Molecular and Cellular Biochemistry

, Volume 367, Issue 1–2, pp 73–84 | Cite as

Piperine suppresses cerebral ischemia–reperfusion-induced inflammation through the repression of COX-2, NOS-2, and NF-κB in middle cerebral artery occlusion rat model

  • Kumar Vaibhav
  • Pallavi Shrivastava
  • Hayate Javed
  • Andleeb Khan
  • Md. Ejaz Ahmed
  • Rizwana Tabassum
  • Mohd. Moshahid Khan
  • Gulrana Khuwaja
  • Farah Islam
  • M. Saeed Siddiqui
  • Mohammed M. Safhi
  • Fakhrul IslamEmail author


The pathophysiological mechanisms leading to neuronal injury in middle cerebral artery occlusion (MCAO) model of cerebral stroke are complex and multifactorial that form the bases of behavioral deficits and inflammation mediated damage. The present study demonstrates the effect of piperine pretreatment (10 mg/kg b wt, once daily p.o. for 15 days) on cerebral ischemia-induced inflammation in male Wistar rats. The right middle cerebral artery was occluded for 2 h followed by reperfusion for 22 h. A maximum infarct volume (57.80 %) was observed in ischemic MCAO group. However, piperine administration prior to ischemia showed a significant reduction in infarct volume (28.29 %; p < 0.05) and neuronal loss (12.72 %; p < 0.01). As a result of piperine pretreatment, a significant improvement in behavioral outputs of MCAO rats (p < 0.05–0.01) was observed. Piperine successfully reduced the level of proinflammatory cytokines IL-1β, IL-6 and TNF-α, in ischemic group (p < 0.01). Ischemic group brain has shown edematous morphology with vacuolated architecture and pyknotic nuclei in H & E staining which was successfully ameliorated by piperine administration. Moreover, piperine also succeeded in lowering the expression of COX-2, NOS-2, and NF-κB (p < 0.01). Both cytosolic and nuclear NF-κB were down-regulated in ischemic group pre-administered with piperine (p < 0.01). The present study suggests that piperine is able to salvage the ischemic penumbral zone neurons by virtue of its anti-inflammatory property, thereby limiting ischemic cell death.


Behavioral deficit COX-2 MCAO NF-κB NOS-2 Piperine 



The authors sincerely acknowledge UGC, Govt. of India for providing financial support. Moreover, we thank Dr. Anurag Agrawal, Mr. Tanveer Ahmad and Mr. Manish Kumar (Centre of Excellence for Translational Research in Asthma & Lung disease, Institute of Genomics and Integrative Biology, A unit of C.S.I.R., Mall Road, New Delhi 110007, India) for their valuable suggestion and help in microscopic imaging. We highly appreciate Mr. Dharamvir Singh, Mr. S. Abdul Fitr and Late Mr. Anil Kumar for their technical assistance.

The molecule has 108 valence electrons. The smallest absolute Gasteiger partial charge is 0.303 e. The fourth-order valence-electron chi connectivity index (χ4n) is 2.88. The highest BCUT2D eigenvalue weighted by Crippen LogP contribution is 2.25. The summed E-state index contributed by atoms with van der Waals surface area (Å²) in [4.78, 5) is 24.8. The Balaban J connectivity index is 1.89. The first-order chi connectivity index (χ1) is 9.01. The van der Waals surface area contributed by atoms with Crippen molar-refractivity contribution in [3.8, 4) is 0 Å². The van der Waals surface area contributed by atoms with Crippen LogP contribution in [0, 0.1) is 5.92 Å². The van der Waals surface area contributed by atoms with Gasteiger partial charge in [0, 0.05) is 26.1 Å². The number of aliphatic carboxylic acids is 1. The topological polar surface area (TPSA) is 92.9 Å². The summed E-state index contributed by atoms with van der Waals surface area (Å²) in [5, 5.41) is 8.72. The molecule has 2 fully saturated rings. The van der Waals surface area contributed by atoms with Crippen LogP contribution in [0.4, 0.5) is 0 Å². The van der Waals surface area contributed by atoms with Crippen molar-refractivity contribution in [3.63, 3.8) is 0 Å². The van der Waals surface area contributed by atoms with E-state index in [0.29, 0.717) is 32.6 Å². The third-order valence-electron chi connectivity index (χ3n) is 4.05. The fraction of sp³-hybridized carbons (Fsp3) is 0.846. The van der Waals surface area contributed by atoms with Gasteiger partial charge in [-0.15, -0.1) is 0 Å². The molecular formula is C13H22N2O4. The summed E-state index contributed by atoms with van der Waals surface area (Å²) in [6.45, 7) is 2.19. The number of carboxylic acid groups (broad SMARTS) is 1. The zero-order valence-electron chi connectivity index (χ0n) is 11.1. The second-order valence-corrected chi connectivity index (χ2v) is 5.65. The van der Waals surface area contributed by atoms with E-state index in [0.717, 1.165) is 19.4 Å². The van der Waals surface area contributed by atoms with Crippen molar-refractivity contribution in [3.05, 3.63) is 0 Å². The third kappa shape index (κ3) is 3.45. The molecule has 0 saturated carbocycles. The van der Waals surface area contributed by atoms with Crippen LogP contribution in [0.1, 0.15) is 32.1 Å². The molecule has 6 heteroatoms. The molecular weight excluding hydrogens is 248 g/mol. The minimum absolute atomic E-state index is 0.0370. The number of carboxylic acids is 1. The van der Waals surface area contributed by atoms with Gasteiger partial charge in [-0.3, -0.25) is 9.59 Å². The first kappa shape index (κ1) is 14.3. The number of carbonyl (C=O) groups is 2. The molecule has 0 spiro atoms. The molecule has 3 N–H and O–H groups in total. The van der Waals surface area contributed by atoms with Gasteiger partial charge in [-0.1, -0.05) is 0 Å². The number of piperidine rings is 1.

Conflict of interest

The authors declare that there is no conflict of interest. No author has any financial interest or conflict of interest involved with this study.


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Copyright information

© Springer Science+Business Media, LLC. 2012

Authors and Affiliations

  • Kumar Vaibhav
    • 1
  • Pallavi Shrivastava
    • 1
    • 2
  • Hayate Javed
    • 1
  • Andleeb Khan
    • 1
  • Md. Ejaz Ahmed
    • 1
  • Rizwana Tabassum
    • 1
  • Mohd. Moshahid Khan
    • 1
    • 4
  • Gulrana Khuwaja
    • 1
    • 5
  • Farah Islam
    • 5
    • 6
  • M. Saeed Siddiqui
    • 1
  • Mohammed M. Safhi
    • 3
  • Fakhrul Islam
    • 1
    • 5
    Email author
  1. 1.Neurotoxicology Laboratory, Department of Medical Elementology & Toxicology (DST-FIST and UGC-SAP-DRS II Funded Department)Jamia Hamdard (Hamdard University)New DelhiIndia
  2. 2.Department NeurologyRobert Wood Johanson Medical School, UMDNJNew JerseyUSA
  3. 3.Neuroscience and Toxicology Unit, Faculty of PharmacyJazan UniversityJazanKingdom of Saudi Arabia
  4. 4.Department of Internal Medicine, Carver College of MedicineUniversity of IowaIowa CityUSA
  5. 5.Neuroscience and Toxicology Unit, Faculty of PharmacyJazan UniversityJazanKingdom of Saudi Arabia
  6. 6.Department of Biotechnology, Faculty of PharmacyJamia HamdardNew DelhiIndia

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